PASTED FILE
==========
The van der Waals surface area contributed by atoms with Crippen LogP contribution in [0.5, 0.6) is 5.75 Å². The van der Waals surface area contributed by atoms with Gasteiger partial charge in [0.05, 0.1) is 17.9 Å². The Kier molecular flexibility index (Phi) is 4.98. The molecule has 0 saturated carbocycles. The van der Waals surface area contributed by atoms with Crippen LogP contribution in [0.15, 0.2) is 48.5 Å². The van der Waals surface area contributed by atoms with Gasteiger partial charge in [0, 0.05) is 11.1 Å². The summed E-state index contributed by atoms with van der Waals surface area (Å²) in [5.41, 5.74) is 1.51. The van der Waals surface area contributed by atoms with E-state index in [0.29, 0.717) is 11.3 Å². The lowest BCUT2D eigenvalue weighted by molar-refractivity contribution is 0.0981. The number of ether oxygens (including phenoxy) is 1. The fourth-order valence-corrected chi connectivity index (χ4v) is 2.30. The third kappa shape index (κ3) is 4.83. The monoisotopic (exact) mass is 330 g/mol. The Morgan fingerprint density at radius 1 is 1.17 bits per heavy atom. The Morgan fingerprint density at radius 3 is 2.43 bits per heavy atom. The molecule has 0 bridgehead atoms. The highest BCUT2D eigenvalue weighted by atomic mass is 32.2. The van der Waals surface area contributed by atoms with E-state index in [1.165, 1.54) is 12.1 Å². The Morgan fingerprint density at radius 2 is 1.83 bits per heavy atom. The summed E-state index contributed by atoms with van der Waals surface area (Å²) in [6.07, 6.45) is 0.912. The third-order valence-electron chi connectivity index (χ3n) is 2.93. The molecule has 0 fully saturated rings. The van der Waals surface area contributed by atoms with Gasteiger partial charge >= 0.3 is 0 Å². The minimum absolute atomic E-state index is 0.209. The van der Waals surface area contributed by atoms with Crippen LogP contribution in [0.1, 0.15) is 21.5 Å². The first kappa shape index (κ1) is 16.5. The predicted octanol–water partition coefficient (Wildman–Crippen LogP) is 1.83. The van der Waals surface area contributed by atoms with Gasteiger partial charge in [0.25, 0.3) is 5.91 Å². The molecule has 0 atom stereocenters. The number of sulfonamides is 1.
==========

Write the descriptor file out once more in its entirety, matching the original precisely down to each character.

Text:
The van der Waals surface area contributed by atoms with Crippen LogP contribution in [0.5, 0.6) is 5.75 Å². The van der Waals surface area contributed by atoms with Gasteiger partial charge in [0.05, 0.1) is 17.9 Å². The Kier molecular flexibility index (Phi) is 4.98. The molecule has 0 saturated carbocycles. The van der Waals surface area contributed by atoms with Crippen LogP contribution in [0.15, 0.2) is 48.5 Å². The van der Waals surface area contributed by atoms with Gasteiger partial charge in [0, 0.05) is 11.1 Å². The summed E-state index contributed by atoms with van der Waals surface area (Å²) in [5.41, 5.74) is 1.51. The van der Waals surface area contributed by atoms with E-state index in [0.29, 0.717) is 11.3 Å². The lowest BCUT2D eigenvalue weighted by molar-refractivity contribution is 0.0981. The number of ether oxygens (including phenoxy) is 1. The fourth-order valence-corrected chi connectivity index (χ4v) is 2.30. The third kappa shape index (κ3) is 4.83. The monoisotopic (exact) mass is 330 g/mol. The Morgan fingerprint density at radius 1 is 1.17 bits per heavy atom. The Morgan fingerprint density at radius 3 is 2.43 bits per heavy atom. The molecule has 0 bridgehead atoms. The highest BCUT2D eigenvalue weighted by atomic mass is 32.2. The van der Waals surface area contributed by atoms with E-state index in [1.165, 1.54) is 12.1 Å². The Morgan fingerprint density at radius 2 is 1.83 bits per heavy atom. The summed E-state index contributed by atoms with van der Waals surface area (Å²) in [6.07, 6.45) is 0.912. The third-order valence-electron chi connectivity index (χ3n) is 2.93. The molecule has 0 fully saturated rings. The van der Waals surface area contributed by atoms with Gasteiger partial charge >= 0.3 is 0 Å². The minimum absolute atomic E-state index is 0.209. The van der Waals surface area contributed by atoms with Crippen LogP contribution in [0.1, 0.15) is 21.5 Å². The first kappa shape index (κ1) is 16.5. The predicted octanol–water partition coefficient (Wildman–Crippen LogP) is 1.83. The van der Waals surface area contributed by atoms with Gasteiger partial charge in [0.25, 0.3) is 5.91 Å². The molecule has 0 atom stereocenters. The number of sulfonamides is 1.